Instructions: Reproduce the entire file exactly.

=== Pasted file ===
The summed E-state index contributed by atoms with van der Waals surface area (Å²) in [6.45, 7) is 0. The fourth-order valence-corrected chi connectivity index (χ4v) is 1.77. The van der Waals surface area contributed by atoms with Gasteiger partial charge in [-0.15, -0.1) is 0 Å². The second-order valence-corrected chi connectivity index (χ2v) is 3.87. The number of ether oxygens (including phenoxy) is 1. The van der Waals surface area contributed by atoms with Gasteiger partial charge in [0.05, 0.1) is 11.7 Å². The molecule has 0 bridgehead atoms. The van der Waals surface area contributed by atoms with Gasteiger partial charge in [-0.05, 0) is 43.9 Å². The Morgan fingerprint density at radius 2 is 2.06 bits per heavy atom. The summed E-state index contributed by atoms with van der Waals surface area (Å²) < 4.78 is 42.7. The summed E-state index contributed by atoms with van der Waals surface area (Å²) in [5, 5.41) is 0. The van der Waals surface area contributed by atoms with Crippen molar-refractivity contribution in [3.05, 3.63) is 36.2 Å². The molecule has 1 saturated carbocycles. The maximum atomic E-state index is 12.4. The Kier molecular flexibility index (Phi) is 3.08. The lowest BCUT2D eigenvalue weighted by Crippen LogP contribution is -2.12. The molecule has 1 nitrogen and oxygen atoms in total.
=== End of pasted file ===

The summed E-state index contributed by atoms with van der Waals surface area (Å²) in [6.45, 7) is 0. The fourth-order valence-corrected chi connectivity index (χ4v) is 1.77. The van der Waals surface area contributed by atoms with Gasteiger partial charge in [-0.15, -0.1) is 0 Å². The second-order valence-corrected chi connectivity index (χ2v) is 3.87. The number of ether oxygens (including phenoxy) is 1. The van der Waals surface area contributed by atoms with Gasteiger partial charge in [0.05, 0.1) is 11.7 Å². The molecule has 0 bridgehead atoms. The van der Waals surface area contributed by atoms with Gasteiger partial charge in [-0.05, 0) is 43.9 Å². The Morgan fingerprint density at radius 2 is 2.06 bits per heavy atom. The summed E-state index contributed by atoms with van der Waals surface area (Å²) < 4.78 is 42.7. The summed E-state index contributed by atoms with van der Waals surface area (Å²) in [5, 5.41) is 0. The van der Waals surface area contributed by atoms with Crippen molar-refractivity contribution in [3.05, 3.63) is 36.2 Å². The molecule has 1 saturated carbocycles. The maximum atomic E-state index is 12.4. The Kier molecular flexibility index (Phi) is 3.08. The lowest BCUT2D eigenvalue weighted by Crippen LogP contribution is -2.12. The molecule has 1 nitrogen and oxygen atoms in total.